Unfortunately, we live in a world which tries to pervert the Biblical message of forgiveness of sins in Jesus alone. The unbelieving world seeks to down play the importance of Jesus' death on the cross for the sin of the world. The unbelieving world says nice things about Jesus. It tells us that Jesus was a great moral teacher. It tells us that Jesus is a great example for us to follow in showing love for our neighbor. It even pays Jesus the ultimate compliment when it says that Jesus is the son of God just as all good people are the sons and daughters of God. But John was not satisfied with that wishy-washy, watered down version of Jesus. John proclaimed, "Look! The Lamb of God who takes away the sin of the world." Look! Here is the full and complete payment for your sins. Look! Here is walking proof that God loves you and will never forsake you. Look! Here's proof that God loves you--you as an individual--you as a person--you as one person among billions. You, singular as well as you plural.
And look at the implication that John's message has for us. We don't have to live in fear of God. We don't have to wonder whether or not he loves us. We don't have to wonder whether he'll change his mind about us. In the midst of the storms of this life, when we are rocked about, when we are battered, when we are knocked down, we don't have to wonder whether or not God loves us, or even likes us, because he sent his one and only Son into our world to bear our sins on the cross and be our Savior. He sent his Son as absolute proof that he loves us here and now.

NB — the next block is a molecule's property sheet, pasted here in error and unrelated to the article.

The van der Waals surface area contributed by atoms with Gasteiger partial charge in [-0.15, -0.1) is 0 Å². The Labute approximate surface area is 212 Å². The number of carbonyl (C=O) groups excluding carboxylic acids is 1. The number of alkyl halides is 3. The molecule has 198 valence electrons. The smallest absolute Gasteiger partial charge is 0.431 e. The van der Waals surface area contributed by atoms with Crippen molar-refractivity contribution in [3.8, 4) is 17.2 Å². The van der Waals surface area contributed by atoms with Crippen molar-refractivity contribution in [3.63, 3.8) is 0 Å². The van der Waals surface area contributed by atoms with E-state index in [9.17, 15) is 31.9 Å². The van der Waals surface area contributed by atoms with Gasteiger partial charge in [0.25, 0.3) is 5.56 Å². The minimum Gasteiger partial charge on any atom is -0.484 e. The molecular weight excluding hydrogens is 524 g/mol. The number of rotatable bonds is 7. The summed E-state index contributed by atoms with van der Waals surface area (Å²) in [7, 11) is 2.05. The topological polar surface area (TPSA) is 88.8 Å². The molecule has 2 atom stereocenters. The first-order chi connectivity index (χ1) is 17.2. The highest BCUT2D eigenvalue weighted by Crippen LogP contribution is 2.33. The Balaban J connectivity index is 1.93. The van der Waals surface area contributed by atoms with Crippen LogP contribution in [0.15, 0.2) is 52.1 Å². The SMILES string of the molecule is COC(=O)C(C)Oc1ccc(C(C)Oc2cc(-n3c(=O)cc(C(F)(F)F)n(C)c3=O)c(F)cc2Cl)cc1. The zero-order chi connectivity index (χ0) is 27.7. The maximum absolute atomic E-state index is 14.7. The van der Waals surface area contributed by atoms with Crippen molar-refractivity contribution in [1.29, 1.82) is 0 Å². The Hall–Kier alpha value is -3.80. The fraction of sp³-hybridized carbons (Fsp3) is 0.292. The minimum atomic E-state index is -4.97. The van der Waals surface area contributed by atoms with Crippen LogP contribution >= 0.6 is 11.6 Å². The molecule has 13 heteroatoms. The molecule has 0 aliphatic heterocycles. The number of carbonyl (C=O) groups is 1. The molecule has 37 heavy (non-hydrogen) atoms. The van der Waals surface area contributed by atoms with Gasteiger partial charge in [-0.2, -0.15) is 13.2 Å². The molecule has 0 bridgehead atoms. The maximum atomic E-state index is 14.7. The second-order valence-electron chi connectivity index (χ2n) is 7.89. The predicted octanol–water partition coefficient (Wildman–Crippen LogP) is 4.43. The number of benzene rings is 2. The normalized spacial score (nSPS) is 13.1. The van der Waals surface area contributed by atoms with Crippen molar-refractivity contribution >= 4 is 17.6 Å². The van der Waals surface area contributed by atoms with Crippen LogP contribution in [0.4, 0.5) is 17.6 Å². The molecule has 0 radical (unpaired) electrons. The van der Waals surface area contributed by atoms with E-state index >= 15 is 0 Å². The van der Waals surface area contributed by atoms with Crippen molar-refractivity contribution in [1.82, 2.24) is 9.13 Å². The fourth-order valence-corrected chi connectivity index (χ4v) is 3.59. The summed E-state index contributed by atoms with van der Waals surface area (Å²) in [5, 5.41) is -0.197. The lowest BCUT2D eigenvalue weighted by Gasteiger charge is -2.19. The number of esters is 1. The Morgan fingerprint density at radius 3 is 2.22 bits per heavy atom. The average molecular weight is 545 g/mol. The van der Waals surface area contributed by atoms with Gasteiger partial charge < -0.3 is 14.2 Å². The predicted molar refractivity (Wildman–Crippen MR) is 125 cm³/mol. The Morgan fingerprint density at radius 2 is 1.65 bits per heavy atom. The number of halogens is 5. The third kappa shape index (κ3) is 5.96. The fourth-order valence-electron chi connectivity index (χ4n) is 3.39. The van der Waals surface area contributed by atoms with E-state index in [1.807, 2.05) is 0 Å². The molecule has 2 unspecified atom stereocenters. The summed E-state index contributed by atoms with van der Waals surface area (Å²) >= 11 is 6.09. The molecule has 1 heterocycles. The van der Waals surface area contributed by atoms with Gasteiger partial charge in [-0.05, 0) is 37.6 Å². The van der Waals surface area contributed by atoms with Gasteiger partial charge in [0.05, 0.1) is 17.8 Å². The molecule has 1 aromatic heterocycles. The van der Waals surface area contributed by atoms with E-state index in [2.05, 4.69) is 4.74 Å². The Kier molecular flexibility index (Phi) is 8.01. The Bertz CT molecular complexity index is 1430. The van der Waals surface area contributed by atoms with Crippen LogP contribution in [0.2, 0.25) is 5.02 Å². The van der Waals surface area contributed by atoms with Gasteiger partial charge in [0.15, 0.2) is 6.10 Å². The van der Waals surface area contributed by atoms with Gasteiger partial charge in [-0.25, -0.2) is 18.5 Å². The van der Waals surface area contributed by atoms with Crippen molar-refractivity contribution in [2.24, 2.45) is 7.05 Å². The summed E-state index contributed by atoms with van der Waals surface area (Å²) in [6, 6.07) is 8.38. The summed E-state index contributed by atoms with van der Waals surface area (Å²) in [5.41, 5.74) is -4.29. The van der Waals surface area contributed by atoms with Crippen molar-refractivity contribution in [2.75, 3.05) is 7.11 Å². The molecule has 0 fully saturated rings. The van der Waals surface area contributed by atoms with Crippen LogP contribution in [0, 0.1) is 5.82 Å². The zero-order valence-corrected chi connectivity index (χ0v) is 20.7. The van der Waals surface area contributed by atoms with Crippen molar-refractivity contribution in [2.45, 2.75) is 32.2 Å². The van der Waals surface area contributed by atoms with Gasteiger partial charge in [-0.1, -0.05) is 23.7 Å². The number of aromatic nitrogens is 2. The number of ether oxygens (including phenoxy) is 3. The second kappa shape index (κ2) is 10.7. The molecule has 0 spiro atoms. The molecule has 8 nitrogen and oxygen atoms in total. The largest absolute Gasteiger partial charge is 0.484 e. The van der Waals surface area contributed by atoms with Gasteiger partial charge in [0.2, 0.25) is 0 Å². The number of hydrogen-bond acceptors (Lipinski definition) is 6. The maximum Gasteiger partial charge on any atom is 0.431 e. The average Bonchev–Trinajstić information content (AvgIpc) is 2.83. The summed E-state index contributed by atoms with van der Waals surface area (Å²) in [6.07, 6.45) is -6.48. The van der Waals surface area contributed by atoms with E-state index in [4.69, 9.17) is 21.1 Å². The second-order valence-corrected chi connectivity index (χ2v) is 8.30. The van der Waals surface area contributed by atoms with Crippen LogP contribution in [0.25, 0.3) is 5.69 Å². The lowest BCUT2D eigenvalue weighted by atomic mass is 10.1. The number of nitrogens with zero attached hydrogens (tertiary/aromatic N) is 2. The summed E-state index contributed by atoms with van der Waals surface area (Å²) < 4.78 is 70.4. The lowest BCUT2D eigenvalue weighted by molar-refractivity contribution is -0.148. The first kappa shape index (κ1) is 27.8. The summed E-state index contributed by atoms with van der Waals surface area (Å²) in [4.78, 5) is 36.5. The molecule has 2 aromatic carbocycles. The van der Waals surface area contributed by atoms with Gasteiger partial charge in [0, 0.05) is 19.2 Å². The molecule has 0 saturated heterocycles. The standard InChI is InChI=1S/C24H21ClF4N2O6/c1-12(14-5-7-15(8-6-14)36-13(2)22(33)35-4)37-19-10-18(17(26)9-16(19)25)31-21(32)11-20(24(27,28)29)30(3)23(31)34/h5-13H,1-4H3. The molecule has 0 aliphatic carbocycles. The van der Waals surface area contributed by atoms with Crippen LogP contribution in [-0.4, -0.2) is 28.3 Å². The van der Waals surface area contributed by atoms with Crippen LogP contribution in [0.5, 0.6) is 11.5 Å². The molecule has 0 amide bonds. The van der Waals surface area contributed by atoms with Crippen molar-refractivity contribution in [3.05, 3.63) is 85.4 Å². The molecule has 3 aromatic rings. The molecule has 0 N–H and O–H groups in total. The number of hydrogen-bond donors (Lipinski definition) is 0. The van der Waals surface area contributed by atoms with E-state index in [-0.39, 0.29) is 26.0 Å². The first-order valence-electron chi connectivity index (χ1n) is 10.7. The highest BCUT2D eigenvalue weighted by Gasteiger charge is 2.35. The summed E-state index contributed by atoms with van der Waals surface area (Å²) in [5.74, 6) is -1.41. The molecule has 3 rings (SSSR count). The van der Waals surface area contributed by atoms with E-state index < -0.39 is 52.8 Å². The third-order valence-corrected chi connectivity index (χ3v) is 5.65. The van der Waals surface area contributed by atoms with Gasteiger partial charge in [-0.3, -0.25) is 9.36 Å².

This flies in the face of the unbelieving world's message about God and about Jesus. The unbelieving world sees Jesus as a great moral influence and example. Gee, it says, if we could all be a little more like Jesus, then this world sure would be a better place. The unbelieving world reduces the message of Christianity, the message of the Bible, to a do good, try your best
philosophy and if everything turns out alright then maybe God will love you. The unbelieving world seeks to reduce Jesus to a new, and improved, law giver. Try your best, live up to his expectations, live the golden rule, then you'll do alright.
Worse yet, the unbelieving world lays the blame and problems of this life upon us and the things we do. The unbelieving world holds that we can be pretty sure of our status with God by the type of blessings we receive. Hey, if you're well-off, or at least not poor, and in good health, and your family is pretty well balanced, then God must be pleased with you. But if there is any hardship, any heartache, any problem you're facing, then it is apparent that God is displeased with you. Or so says the unbelieving world.
That's not what the Bible says. That's not what John the Baptist says. That's not what Jesus says. "Behold, Look, See, the Lamb of God who takes away the sin of the world." "Look, there is the living proof that God loves you. He loves you so much that he sent his Son into this world to die on the cross for all the sins you committed." Those sins no longer exist. Jesus has taken those sins and brought them to the cross where he paid their full and complete price.